Australia Considering Killing Off Koalas And Kangaroos As Population Grows Too High
They’re among the cutest, most beloved animals on the planet, instantly recognisable as emblems of Australia’s diverse and fascinating wildlife.
However, a report from a parliamentary inquiry has recommended South Australia’s environment minister, David Speirs MP, class iconic Aussie critters koalas and kangaroos as ‘overabundant in certain areas’.
The Natural Resources Committee (NRC) has claimed koalas, western grey kangaroos, little corellas and long-nosed fur seals are reaching unmanageable levels in South Australia, resulting in a ‘deleterious impact’ on the surrounding environment.
During this inquiry, South Australian parliament’s natural resources committee looked into the impact and management of various ‘overabundant’ animals, examining whether or not current measures had been effective in keeping controlling the populations.
Following the inquiry, the NRC has now suggested culling as a potential option, noting how attempts to sterilise the enormous Kangaroo Island koala population had proven unsuccessful.
Presiding NRC member, Australian politician Josh Teague, has said these animals pose an ‘imminent threat’ to wildlife and habitats in South Australia.
Mr Teague, a Liberal member of the South Australian House of Assembly, stated:
The overabundance of several species was caused by changes to the landscape, including by the clearing of native vegetation.
Further, the committee heard that unless we act to manage the problem by culling abundant animals, there will not be a lot of other biodiversity in the state.
As reported by Adelaide Now, the NRC said they were ‘acutely concerned’ about the situation:
Without lethal management the numbers of koalas on the island will continue to increase to the point where irreparable damage occurs and the board believes that, on balance, the positives of culling koalas outweighs the negatives.
The inquiry also noted how, ‘some community stakeholders find the concept of culling an abhorrent approach in managing overabundant species’. And this is of course understandable.
As reported by news.com.au, it is currently illegal to kill koalas, in accordance with both the National Koala Conservation and Management Strategy 2009—2014 and the SA Koala Conservation and Management Strategy 2016.
There have previously been plans for a koala cull on Kangaroo Island. However, this idea was scrapped after members of the community expressed outrage.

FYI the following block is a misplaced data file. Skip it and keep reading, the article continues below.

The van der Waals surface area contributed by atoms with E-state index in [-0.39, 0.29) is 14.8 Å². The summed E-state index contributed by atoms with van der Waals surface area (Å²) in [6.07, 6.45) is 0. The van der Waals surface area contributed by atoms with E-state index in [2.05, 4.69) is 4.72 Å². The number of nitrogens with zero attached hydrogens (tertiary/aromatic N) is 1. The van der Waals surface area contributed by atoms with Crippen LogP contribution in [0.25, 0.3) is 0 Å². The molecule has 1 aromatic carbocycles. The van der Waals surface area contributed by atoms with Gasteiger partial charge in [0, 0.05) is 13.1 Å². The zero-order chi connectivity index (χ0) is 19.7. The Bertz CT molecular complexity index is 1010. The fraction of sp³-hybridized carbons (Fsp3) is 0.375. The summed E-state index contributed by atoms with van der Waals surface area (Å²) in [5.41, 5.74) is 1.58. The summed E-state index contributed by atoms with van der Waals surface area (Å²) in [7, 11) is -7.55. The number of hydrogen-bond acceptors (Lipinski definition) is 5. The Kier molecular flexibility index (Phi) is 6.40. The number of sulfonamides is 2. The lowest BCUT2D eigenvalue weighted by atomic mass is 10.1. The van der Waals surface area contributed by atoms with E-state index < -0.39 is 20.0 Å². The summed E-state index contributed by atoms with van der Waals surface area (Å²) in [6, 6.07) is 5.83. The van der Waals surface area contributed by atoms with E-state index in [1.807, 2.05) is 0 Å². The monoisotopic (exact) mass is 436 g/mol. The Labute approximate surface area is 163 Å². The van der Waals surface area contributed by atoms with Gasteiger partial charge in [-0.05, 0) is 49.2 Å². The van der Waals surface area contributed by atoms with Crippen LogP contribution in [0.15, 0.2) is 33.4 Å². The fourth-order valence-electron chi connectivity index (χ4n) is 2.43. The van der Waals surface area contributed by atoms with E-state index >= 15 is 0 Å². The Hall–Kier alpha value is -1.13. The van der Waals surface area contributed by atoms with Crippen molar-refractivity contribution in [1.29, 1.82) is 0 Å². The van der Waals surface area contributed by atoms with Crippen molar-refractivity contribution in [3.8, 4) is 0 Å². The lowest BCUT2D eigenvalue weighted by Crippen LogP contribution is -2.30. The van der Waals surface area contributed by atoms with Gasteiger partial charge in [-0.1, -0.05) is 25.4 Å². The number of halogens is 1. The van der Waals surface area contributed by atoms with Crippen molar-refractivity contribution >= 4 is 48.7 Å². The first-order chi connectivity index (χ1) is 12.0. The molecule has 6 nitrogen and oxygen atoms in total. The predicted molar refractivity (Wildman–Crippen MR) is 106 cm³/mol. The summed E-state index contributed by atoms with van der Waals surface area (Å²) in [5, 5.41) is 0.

Indeed, the idea of culling ‘cuddly’ creatures such as koalas appears deeply troubling when looking at such facts and figures. However, the situation on Kangaroo Island is far more complex, and cannot be looked at in the same manner as the wider koala population.
According to the World Wide Fund for Nature (WWF), koalas are listed as vulnerable under the Environment Protection and Biodiversity Act 1999 (EPBC Act), with The Australia Koala Foundation estimating there are fewer than 80,000 koalas left in the wild.
Koala populations on Australia’s east coast have declined for a variety of reasons, including deforestation, diseases such as chlamydia, feral animal attacks and fire and vehicle collisions.
These adorable creatures have also been particularly hurt by climate change, with the trees they rely upon for their very way of life being affected by changes in temperature and rainfall.
However, in the areas of South Australia and Victoria, koalas are actually booming in numbers, so much so that efforts have been made for some time to reduce numbers.
Koalas in certain areas of South Australia and Victoria are quite different to those in other parts of Australia, with some populations showing ‘dangerously low genetic diversity’ through inbreeding.
Koalas are not native to Kangaroo Island, and were first introduced in 1920 as a means of preventing koalas being wiped out on the Australian mainland. The population rose to unmanageable levels, with an estimated 27,000 koalas now living on the island.
The Natural Resources Kangaroo Island (KI) koala management project was first launched in 1997, following an independent assessment of the island’s burgeoning koala population.
This assessment found the scale of the koala population was having a damaging effect on native vegetation, in particular manna gums.
According to the KI website:
As a result of increasing koala numbers, manna gums have been lost across many parts of the island, putting enormous pressure on remaining manna gum habitat and causing other ecological impacts, such as increased erosion of stream banks.
There is no evidence to suggest that koalas can self-regulate their numbers (as kangaroos do in response to environmental factors), which means they may eventually consume all the available food within an area, resulting in their own starvation.
The KI koala management project works to reduce koala densities to a sustainable level, through monitoring, fertility control and the restoration of koala breeding habitat.
Their website states they have had some substantial success when effectively reducing koala numbers through non-lethal measures, with the population dropping from 27,000 to 13,000 from 2001 to 2010.
However, the KI have noted how a 2015 census revealed a significant population increase, with a ‘major review and reform process’ now being implemented.
According to this recent NRC report, more community education is needed within South Australian communities about the issue of culling overabundant species.
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Natural Resources Kangaroo Island